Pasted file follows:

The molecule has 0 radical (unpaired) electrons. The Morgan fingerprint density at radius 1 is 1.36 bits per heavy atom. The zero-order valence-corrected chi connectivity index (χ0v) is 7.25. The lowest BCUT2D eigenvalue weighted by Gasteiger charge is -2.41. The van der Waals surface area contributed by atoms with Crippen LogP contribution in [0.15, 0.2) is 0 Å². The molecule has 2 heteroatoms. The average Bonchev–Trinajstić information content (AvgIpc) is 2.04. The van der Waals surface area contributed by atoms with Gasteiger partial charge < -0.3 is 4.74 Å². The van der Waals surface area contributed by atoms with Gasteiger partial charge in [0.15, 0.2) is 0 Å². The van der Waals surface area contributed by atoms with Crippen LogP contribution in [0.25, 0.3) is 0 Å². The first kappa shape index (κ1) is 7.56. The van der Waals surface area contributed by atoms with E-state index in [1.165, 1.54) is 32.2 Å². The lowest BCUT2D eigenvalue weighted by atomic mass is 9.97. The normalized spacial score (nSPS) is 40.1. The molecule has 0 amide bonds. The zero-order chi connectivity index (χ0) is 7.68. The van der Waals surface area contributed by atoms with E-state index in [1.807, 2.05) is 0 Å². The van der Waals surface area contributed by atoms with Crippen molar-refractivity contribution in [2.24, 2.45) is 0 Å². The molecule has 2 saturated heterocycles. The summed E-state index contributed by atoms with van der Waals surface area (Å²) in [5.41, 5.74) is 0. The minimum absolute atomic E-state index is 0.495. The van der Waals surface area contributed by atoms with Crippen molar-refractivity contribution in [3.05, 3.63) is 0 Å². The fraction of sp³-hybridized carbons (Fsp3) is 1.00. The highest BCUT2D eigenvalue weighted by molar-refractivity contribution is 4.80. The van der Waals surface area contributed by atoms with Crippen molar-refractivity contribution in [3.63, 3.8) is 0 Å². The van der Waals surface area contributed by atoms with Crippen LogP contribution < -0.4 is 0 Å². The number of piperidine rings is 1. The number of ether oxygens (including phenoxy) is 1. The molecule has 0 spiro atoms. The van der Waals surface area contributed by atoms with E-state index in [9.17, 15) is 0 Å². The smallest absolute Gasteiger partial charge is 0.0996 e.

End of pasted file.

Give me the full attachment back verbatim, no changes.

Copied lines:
The molecule has 0 radical (unpaired) electrons. The Morgan fingerprint density at radius 1 is 1.36 bits per heavy atom. The zero-order valence-corrected chi connectivity index (χ0v) is 7.25. The lowest BCUT2D eigenvalue weighted by Gasteiger charge is -2.41. The van der Waals surface area contributed by atoms with Crippen LogP contribution in [0.15, 0.2) is 0 Å². The molecule has 2 heteroatoms. The average Bonchev–Trinajstić information content (AvgIpc) is 2.04. The van der Waals surface area contributed by atoms with Gasteiger partial charge < -0.3 is 4.74 Å². The van der Waals surface area contributed by atoms with Gasteiger partial charge in [0.15, 0.2) is 0 Å². The van der Waals surface area contributed by atoms with Crippen LogP contribution in [0.25, 0.3) is 0 Å². The first kappa shape index (κ1) is 7.56. The van der Waals surface area contributed by atoms with E-state index in [1.165, 1.54) is 32.2 Å². The lowest BCUT2D eigenvalue weighted by atomic mass is 9.97. The normalized spacial score (nSPS) is 40.1. The molecule has 0 amide bonds. The zero-order chi connectivity index (χ0) is 7.68. The van der Waals surface area contributed by atoms with E-state index in [1.807, 2.05) is 0 Å². The van der Waals surface area contributed by atoms with Crippen molar-refractivity contribution in [2.24, 2.45) is 0 Å². The molecule has 2 saturated heterocycles. The summed E-state index contributed by atoms with van der Waals surface area (Å²) in [5.41, 5.74) is 0. The minimum absolute atomic E-state index is 0.495. The van der Waals surface area contributed by atoms with Crippen molar-refractivity contribution in [3.05, 3.63) is 0 Å². The fraction of sp³-hybridized carbons (Fsp3) is 1.00. The highest BCUT2D eigenvalue weighted by molar-refractivity contribution is 4.80. The van der Waals surface area contributed by atoms with Crippen molar-refractivity contribution in [3.63, 3.8) is 0 Å². The van der Waals surface area contributed by atoms with Crippen LogP contribution < -0.4 is 0 Å². The number of piperidine rings is 1. The number of ether oxygens (including phenoxy) is 1. The molecule has 0 spiro atoms. The van der Waals surface area contributed by atoms with E-state index in [9.17, 15) is 0 Å². The smallest absolute Gasteiger partial charge is 0.0996 e.